A closer examination of the herd was undertaken after the calves were necropsied. One calf was found to be depressed with a soft cough and nasal discharge. It was recommended that the herd be monitored closely and any calves found sick should be treated with Engemycin (oxytetracycline). Moving the herd to the yards for treating was not recommended due to the 2-3km journey required.

In the week following the property visit approximately 12 calves were treated with oxytetracycline. A further 5 calves and 1 yearling died. It was difficult to determine if all deaths occurred in treated calves. The sick calves were progeny of both the introduced heifers and the homebred cows. Deaths ceased 8 days after the initial dead calves were found.

Laboratory Findings

Lung samples submitted for histopathology revealed severe, subacute, fibrinosuppurative and necrotising pneumonia, consistent with bacterial infection.

A profuse, pure growth of Mannheimia haemolytica was cultured from the lung tissue. Antibiotic sensitivity was conducted and it was found that the bacteria were sensitive to tetracyclines.

The dam water was negative for blue-green algae.


Stress is the most significant risk factor for the occurrence of pneumonic pasteurellosis. In beef cattle, the disease commonly occurs in outbreaks 7 - 10 days after transportation1. Classically this occurs after transportation to a feedlot. In the north west of NSW, pneumonic pasteurellosis is usually seen as outbreaks approximately 2 weeks after weaners are purchased and transported from saleyards or another property in winter. The weaners are most often grazing oats or native pasture.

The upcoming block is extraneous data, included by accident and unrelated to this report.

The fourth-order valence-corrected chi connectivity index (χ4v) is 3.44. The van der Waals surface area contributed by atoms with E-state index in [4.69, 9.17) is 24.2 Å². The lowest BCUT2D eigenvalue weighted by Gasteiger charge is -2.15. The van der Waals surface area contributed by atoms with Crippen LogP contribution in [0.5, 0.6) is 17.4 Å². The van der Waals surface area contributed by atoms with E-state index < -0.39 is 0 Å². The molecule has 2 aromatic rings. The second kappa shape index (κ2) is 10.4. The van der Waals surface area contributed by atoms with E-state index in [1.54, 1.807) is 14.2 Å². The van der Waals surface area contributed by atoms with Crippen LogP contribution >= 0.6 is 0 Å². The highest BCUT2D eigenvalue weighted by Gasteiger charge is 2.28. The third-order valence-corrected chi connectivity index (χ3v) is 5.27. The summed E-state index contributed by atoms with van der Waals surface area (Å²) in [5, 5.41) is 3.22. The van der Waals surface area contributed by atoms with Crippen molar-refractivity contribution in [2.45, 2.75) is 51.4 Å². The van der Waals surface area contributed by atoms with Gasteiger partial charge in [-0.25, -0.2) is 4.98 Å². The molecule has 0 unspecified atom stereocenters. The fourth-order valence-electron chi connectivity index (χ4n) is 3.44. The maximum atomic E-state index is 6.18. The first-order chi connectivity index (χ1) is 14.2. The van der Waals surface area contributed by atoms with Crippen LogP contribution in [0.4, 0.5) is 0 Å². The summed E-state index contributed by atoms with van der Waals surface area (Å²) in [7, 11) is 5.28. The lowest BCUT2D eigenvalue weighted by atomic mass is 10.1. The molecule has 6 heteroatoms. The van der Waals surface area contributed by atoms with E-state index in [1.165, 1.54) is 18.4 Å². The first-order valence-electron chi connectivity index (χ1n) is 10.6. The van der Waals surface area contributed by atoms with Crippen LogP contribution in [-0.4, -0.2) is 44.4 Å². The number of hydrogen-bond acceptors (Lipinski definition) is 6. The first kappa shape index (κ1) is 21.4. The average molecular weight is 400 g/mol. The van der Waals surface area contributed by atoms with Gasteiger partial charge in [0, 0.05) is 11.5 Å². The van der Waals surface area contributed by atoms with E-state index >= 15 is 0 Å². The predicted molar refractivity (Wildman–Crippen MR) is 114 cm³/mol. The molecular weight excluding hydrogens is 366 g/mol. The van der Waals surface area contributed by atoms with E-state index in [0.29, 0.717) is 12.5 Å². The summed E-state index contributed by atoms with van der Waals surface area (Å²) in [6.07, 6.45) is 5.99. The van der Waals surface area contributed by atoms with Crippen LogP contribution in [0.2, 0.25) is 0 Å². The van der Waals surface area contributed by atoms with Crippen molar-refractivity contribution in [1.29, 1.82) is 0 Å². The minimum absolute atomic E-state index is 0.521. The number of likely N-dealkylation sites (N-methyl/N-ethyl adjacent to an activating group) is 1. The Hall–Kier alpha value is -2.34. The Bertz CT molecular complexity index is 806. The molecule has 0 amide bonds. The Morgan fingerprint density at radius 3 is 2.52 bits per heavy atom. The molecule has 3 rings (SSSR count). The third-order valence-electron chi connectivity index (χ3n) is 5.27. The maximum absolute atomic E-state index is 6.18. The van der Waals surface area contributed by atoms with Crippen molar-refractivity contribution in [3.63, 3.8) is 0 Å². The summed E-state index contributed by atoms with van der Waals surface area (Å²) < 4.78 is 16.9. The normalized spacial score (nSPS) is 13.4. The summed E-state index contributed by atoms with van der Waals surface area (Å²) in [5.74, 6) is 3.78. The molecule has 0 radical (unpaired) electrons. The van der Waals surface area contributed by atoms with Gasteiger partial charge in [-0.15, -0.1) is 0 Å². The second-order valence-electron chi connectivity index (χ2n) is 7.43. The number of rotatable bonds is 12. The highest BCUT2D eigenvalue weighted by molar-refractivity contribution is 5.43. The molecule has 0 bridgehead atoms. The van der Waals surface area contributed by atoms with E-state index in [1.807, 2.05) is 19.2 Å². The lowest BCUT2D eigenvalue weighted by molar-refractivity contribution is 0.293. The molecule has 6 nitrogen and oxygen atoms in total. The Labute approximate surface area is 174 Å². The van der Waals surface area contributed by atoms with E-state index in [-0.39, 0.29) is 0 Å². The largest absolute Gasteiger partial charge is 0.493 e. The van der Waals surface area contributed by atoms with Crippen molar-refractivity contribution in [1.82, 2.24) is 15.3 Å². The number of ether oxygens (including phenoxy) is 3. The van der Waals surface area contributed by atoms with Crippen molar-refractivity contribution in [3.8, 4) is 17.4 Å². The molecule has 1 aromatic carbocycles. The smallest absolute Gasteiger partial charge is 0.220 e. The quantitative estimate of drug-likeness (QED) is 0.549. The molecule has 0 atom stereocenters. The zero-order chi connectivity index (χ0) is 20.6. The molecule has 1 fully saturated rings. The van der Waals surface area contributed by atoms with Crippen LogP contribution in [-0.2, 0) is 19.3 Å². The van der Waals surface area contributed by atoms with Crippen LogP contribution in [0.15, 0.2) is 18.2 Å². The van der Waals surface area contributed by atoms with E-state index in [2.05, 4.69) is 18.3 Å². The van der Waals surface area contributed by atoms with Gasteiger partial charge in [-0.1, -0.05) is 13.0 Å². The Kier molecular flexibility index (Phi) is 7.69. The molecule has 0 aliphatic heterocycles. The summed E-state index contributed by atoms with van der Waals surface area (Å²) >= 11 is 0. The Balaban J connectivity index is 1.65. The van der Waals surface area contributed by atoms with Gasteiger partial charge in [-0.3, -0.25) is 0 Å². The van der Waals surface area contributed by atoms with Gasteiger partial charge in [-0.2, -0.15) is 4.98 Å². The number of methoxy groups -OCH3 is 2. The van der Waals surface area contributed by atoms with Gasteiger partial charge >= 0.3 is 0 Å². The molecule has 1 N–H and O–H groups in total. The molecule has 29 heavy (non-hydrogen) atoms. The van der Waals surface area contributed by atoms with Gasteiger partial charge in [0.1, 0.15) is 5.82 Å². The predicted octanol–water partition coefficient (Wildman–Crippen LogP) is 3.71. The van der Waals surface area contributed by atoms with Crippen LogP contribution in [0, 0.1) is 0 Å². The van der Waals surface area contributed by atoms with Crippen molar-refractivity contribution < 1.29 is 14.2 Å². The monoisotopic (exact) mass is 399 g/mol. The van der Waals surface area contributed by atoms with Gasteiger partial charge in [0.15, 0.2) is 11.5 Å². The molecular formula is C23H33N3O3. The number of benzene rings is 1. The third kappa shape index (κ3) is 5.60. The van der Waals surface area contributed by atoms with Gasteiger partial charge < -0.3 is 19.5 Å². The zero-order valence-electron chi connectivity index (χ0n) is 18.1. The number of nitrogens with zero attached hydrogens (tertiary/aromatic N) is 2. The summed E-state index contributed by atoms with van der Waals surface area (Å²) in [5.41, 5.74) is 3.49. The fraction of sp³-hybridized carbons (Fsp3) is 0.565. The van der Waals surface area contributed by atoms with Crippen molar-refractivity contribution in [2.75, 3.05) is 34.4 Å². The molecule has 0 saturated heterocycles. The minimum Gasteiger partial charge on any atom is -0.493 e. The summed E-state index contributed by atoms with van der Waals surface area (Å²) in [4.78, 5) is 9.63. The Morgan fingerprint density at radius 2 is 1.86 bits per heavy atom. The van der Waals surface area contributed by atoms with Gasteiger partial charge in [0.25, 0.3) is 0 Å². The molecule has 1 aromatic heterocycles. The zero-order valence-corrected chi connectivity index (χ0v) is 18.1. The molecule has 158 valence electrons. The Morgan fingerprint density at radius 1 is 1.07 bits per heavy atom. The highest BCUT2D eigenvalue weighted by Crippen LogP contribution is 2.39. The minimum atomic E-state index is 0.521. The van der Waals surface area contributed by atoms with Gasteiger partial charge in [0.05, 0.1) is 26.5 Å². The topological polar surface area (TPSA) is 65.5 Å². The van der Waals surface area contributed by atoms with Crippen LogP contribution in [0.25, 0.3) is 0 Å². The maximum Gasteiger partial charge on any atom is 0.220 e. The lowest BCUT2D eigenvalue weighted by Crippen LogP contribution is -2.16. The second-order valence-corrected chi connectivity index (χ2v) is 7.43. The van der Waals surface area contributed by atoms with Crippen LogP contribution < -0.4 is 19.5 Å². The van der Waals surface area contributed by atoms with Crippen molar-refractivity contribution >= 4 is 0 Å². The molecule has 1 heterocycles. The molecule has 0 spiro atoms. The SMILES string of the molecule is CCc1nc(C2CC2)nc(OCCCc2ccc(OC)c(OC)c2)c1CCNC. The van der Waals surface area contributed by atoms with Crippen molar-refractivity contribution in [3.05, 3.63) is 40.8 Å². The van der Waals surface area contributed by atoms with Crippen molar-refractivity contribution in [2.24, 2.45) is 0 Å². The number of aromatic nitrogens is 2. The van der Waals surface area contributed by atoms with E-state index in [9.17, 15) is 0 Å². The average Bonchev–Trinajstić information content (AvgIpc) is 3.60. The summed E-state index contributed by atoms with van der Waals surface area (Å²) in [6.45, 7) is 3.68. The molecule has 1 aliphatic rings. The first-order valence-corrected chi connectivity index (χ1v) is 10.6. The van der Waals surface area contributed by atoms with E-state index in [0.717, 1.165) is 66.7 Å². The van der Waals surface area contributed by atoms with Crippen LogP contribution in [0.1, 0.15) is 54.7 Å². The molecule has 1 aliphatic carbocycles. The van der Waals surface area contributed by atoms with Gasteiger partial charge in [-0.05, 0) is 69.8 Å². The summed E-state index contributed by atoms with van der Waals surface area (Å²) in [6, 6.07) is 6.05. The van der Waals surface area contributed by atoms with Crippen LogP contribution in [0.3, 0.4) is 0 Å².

Parkinson et al. (2010) comment that marked changes in the weather are a significant risk factor for the disease in dairy calves.

This case is unusual for the north west of NSW in that it occurred in unweaned calves. A check of property records in the North West LHPA did not find any diagnosed cases in that age group. It is proposed that the stressful risk factors included mustering and moving paddocks under extremely dusty conditions, following a period of marked weather changes. It is possible that maternal immunity to M. haemolytica was compromised due to nutritional stress on the heifer mothers. One study has found that maternally derived antibodies against M. haemolytica reached lowest levels at 4 to 12 weeks after birth4. In that study, calves began production of antibodies against M. haemolytica between 8 and 13 weeks of age4.

The role of viruses was not investigated in this case. It is possible that viral agents contributed, although there was no known contact with unfamiliar cattle in the 8 weeks prior to the outbreak.

A distinct challenge of this case was treating sick calves under extensive conditions. Movement of the herd to yards for treatment was likely to precipitate further cases. During daily monitoring, sick calves were caught in the paddock and treated with a long-acting dose of oxytetracycline.


  1. Rice JA, Carrasco-Medina L, Hodgins DC and Shewen PE. Mannheimia haemolytica and bovine respiratory disease.Anim Health Res Rev. 2007 Dec; 8(2):117-28. doi: 10.1017/S1466252307001375
  2. Radostits OM, Gay CC, Hinchcliff KW and Constable PD. Veterinary Medicine, A textbook of the diseases of cattle, horses, sheep, pigs and goats. Saunders, 10th Edition, 2007; 934 - 946
  3. Parkinson TJ, Vermunt JJ and Malmo J. Diseases of Cattle in Australasia: A comprehensive textbook. New Zealand Veterinary Association Foundation for Continuing Education, Wellington, NZ, 2010; 186 - 188
  4. Prado ME, Prado TM, Payton M and Confer AW. Maternally and naturally acquired antibodies to Mannheimia haemolytica and Pasteurella multocida in beef calves. Veterinary Immunology and Immunopathology. Volume 111, Issues 3-4, 15 June 2006, Pages 301-307